- Takanobu Nishimoto and other middle-aged men are paid $10 an hour to listen and engage in a conversation
- Nishimoto came up with the idea with the intention of improving the image of men his age
- There are various clients who book their services such schoolgirls, fishermen, elderly people, a starting employee, and more
Japanese men are especially paid to just listen.
Led by Takanobu Nishimoto, the company comprises of middle-aged men – varying from 45 to 55 years old. They are willing to lend an ear to those who could not afford to share their sentiments or woes to someone in their current circle. For only a thousand yen or roughly $10 per hour, you can avail the services of an ‘ossan.’
The concept stemmed back four years ago with Nishimoto as the mind behind it. Initially, he intended to ‘improve the image’ of men his age as they tend to not be taken seriously anymore. Nishimoto added that he considers the job as more of a ‘hobby’ than any professional career.
The booming business has grown with around 60 men offering to rent themselves. Nishimoto shared that he meets with at least 30 clients in a month. While most of those came from the female population, he insists that his job description purely entails engaging in a conversation only.
In an interview with Agence France-Presse, Nishimoto further quipped that his clients call him to mainly keep them company in a span of an hour or two. He noted how an 80-year old woman books him in a weekly basis just to chat while taking a stroll in the park, saying that he ‘almost became her son.’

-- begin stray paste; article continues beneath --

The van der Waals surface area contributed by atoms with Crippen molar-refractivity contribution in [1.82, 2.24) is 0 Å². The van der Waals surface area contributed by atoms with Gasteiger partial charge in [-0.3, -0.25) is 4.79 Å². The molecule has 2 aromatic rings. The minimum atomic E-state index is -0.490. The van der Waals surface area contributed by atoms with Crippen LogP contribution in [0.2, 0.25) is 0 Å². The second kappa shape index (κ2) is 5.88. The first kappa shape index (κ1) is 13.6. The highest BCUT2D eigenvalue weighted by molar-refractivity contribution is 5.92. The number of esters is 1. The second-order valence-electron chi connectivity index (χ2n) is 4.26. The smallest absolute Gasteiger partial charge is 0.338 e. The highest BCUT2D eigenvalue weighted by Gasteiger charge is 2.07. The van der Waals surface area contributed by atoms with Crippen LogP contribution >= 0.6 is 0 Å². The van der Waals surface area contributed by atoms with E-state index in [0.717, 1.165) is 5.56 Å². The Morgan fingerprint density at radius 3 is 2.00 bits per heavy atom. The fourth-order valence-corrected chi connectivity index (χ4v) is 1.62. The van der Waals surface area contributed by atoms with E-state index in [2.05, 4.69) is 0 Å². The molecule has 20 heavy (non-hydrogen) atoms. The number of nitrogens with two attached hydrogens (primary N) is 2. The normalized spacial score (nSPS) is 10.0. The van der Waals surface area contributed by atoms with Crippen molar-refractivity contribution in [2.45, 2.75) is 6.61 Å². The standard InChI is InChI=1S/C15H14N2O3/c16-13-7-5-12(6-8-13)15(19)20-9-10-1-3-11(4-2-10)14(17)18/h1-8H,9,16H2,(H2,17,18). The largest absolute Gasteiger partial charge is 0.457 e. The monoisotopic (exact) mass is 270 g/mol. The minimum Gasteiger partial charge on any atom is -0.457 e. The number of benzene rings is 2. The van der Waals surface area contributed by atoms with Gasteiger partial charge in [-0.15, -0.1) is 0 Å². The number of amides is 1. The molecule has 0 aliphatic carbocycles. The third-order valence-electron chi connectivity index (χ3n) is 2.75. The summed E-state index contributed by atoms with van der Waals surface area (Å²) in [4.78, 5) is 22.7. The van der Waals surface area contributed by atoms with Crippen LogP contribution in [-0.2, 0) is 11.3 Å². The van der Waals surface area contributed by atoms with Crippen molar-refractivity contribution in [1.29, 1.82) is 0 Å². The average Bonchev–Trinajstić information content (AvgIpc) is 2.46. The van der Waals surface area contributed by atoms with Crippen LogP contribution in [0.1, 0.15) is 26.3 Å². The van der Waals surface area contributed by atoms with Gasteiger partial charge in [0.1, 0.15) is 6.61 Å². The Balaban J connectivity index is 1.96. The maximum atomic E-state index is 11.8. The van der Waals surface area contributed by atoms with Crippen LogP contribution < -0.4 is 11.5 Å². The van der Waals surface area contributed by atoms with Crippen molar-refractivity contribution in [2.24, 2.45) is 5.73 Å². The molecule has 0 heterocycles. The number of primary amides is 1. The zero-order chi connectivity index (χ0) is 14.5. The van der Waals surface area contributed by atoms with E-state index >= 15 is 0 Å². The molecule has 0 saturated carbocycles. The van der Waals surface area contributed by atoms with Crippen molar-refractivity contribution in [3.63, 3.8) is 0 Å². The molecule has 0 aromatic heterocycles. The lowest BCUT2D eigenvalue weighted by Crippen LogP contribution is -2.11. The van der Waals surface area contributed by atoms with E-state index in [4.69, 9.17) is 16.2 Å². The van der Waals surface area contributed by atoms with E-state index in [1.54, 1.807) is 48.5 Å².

Diversity exists in his pool of clients; among those were students who had a rough time in their studies, employees who struggle impressing their supervisors, and other individuals that only need the presence of another to converse with.
24-year old Nodoka Hyodo, a client of Nishimoto, said that she has begun to learn more about herself after the experience. She added how all other versions of herself she created when facing various people disappeared during her conversation with Nishimoto as she could express her thoughts freely.
According to Psychologist Hiroaki Enomoto, social norms in Japan could be rigid which is why there are things you still could not tell even to a close friend or relative.
Nishimoto’s brainchild was not the first of its kind as there had been similar businesses before as well. ‘Rent-a-friend’ has been offered by several agencies wherein you could book someone to pretend as a friend, family member, or a companion for a handful of occasions.